Everyone wants a cute shape with just the right amount of weight on their bones, right? Sometimes, when people are newly diagnosed with HIV, they worry about being “too skinny”. That really isn’t something HIV doctors worry about very often any more.
In the old days before we had good meds to treat HIV and AIDS, people who had AIDS (the most advanced stage of an HIV infection) often lost lots of weight. But people who get HIV treatment today almost never reach the AIDS stage, so we don’t really see this happen much anymore. In fact, like all Americans, people living with HIV are more likely to weigh too much than not enough.
When you take your HIV meds as prescribed, your body operates pretty much like it should. And that means you have to pay attention to maintaining a healthy weight, just like everyone else.
Maintaining a healthy weight
We all have something we could work on to make us healthier. Some people need to eat their veggies, and some need to get moving more. You probably know what area you, personally, could work on.
We all want miracle diets that help us lose weight by just taking a little pill. However, the best way to lose weight and get healthy is to monitor your diet and get exercise.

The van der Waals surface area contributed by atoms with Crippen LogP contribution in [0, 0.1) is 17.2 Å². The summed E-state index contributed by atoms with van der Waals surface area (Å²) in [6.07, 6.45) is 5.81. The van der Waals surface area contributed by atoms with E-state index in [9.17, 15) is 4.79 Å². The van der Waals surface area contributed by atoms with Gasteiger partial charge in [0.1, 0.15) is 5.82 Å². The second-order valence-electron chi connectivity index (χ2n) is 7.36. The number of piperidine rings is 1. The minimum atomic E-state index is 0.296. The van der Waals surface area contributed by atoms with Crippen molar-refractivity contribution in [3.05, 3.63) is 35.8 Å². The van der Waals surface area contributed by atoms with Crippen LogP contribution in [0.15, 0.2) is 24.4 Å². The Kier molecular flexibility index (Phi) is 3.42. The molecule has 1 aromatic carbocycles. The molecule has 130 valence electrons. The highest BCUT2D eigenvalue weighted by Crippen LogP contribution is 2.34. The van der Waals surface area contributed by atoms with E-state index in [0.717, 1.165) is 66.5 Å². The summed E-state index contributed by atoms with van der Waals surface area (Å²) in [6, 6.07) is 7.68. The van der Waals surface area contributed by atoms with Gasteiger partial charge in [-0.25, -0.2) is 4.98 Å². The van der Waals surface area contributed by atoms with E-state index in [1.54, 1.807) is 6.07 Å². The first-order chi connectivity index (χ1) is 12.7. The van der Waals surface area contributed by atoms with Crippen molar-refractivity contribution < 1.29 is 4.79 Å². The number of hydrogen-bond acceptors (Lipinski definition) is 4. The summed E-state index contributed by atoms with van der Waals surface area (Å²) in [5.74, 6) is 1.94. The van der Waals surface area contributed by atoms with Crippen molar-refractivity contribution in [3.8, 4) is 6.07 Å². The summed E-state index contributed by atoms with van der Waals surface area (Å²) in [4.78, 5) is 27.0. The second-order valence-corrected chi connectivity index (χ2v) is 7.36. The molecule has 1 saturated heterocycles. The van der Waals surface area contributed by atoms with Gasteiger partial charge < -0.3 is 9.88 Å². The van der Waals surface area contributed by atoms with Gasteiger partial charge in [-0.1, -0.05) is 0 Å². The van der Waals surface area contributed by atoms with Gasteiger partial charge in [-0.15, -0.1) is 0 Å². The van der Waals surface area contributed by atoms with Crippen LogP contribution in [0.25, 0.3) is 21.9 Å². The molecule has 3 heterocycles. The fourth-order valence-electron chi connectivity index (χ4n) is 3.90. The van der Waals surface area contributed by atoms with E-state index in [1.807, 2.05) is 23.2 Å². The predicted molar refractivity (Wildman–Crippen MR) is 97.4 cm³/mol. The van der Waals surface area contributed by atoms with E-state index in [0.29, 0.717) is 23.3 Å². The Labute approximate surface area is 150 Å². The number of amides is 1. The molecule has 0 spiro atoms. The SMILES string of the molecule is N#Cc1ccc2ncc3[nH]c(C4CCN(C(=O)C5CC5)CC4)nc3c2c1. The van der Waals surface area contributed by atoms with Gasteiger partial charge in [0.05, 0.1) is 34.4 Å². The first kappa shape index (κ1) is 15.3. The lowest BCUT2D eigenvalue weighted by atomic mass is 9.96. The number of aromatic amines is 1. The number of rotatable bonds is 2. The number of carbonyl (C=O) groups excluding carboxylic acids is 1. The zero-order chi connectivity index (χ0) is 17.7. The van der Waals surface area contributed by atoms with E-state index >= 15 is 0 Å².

The simplest way to think about eating healthy is to picture your plate at a potluck. Fill half your plate with veggies (or maybe a bit of fruit too), a fourth of your plate with grains, and a fourth with protein. So, at that potluck, you’d grab lots of salad, some green beans, a piece of chicken or some pork (not both!) and a small portion of macaroni and cheese or rice and beans. Extra points if the rice is brown instead of white! 😉
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If you avoid the gym because you think it’s boring, try making it fun. Listen to some of your favorite music, a funny podcast, or an audiobook while you workout.
No money for a gym membership? Don’t sweat it. You can walk around your neighborhood. Do sit-ups when the commercials come on during Empire. Climb those stairs at the job. Lift weights at home (soup cans count as weights!) Go out dancing. There are lots of ways to get those exercise minutes in. Aim for about 30 minutes of exercise per day. Feeling lazy one day? It happens, just get those sneakers back on and head to the park for a bit longer the next day.
How being overweight can affect your health
This is what we know for sure: obesity leads to high blood pressure, diabetes, and heart disease. And it can wear out your joints, causing pain in the knees, back, shoulders, and ankles. Here’s the thing – yes, you’ll live a long, healthy life with HIV as long as you stay on treatment – but – HIV meds and HIV itself can increase risk for high cholesterol (which can contribute to heart disease, just like obesity can) and can effect bone density. Maintaining a healthy weight can protect you against those things.